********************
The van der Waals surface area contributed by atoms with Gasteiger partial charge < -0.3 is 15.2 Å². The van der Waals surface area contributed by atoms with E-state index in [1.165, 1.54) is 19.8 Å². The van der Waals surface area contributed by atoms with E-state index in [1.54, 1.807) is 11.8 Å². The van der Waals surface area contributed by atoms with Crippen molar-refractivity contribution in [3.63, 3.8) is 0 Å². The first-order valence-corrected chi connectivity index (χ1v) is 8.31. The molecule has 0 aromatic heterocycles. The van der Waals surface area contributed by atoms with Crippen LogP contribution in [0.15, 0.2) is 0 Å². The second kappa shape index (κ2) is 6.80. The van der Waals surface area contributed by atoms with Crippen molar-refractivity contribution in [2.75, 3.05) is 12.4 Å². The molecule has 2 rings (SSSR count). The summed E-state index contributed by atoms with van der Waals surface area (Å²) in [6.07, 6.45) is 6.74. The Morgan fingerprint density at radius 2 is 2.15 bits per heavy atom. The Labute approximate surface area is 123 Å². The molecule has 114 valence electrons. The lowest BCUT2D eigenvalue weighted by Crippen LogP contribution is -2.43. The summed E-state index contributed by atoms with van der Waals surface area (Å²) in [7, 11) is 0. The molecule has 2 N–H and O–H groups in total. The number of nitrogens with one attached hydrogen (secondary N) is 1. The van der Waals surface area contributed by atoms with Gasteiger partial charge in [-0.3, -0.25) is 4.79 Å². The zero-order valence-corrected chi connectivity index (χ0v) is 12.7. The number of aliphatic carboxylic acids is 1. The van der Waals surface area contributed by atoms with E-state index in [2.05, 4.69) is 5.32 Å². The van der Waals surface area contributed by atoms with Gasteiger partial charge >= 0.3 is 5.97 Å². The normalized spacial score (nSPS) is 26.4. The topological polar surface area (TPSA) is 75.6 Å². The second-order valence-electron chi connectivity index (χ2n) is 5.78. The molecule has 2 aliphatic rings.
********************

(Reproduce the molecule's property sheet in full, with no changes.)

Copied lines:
The van der Waals surface area contributed by atoms with Gasteiger partial charge < -0.3 is 15.2 Å². The van der Waals surface area contributed by atoms with E-state index in [1.165, 1.54) is 19.8 Å². The van der Waals surface area contributed by atoms with E-state index in [1.54, 1.807) is 11.8 Å². The van der Waals surface area contributed by atoms with Crippen molar-refractivity contribution in [3.63, 3.8) is 0 Å². The first-order valence-corrected chi connectivity index (χ1v) is 8.31. The molecule has 0 aromatic heterocycles. The van der Waals surface area contributed by atoms with Crippen LogP contribution in [0.15, 0.2) is 0 Å². The second kappa shape index (κ2) is 6.80. The van der Waals surface area contributed by atoms with Crippen molar-refractivity contribution in [2.75, 3.05) is 12.4 Å². The molecule has 2 rings (SSSR count). The summed E-state index contributed by atoms with van der Waals surface area (Å²) in [6.07, 6.45) is 6.74. The Morgan fingerprint density at radius 2 is 2.15 bits per heavy atom. The Labute approximate surface area is 123 Å². The molecule has 114 valence electrons. The lowest BCUT2D eigenvalue weighted by Crippen LogP contribution is -2.43. The summed E-state index contributed by atoms with van der Waals surface area (Å²) in [7, 11) is 0. The molecule has 2 N–H and O–H groups in total. The number of nitrogens with one attached hydrogen (secondary N) is 1. The van der Waals surface area contributed by atoms with Gasteiger partial charge in [-0.3, -0.25) is 4.79 Å². The zero-order valence-corrected chi connectivity index (χ0v) is 12.7. The number of aliphatic carboxylic acids is 1. The van der Waals surface area contributed by atoms with E-state index in [2.05, 4.69) is 5.32 Å². The van der Waals surface area contributed by atoms with Gasteiger partial charge >= 0.3 is 5.97 Å². The normalized spacial score (nSPS) is 26.4. The topological polar surface area (TPSA) is 75.6 Å². The second-order valence-electron chi connectivity index (χ2n) is 5.78. The molecule has 2 aliphatic rings.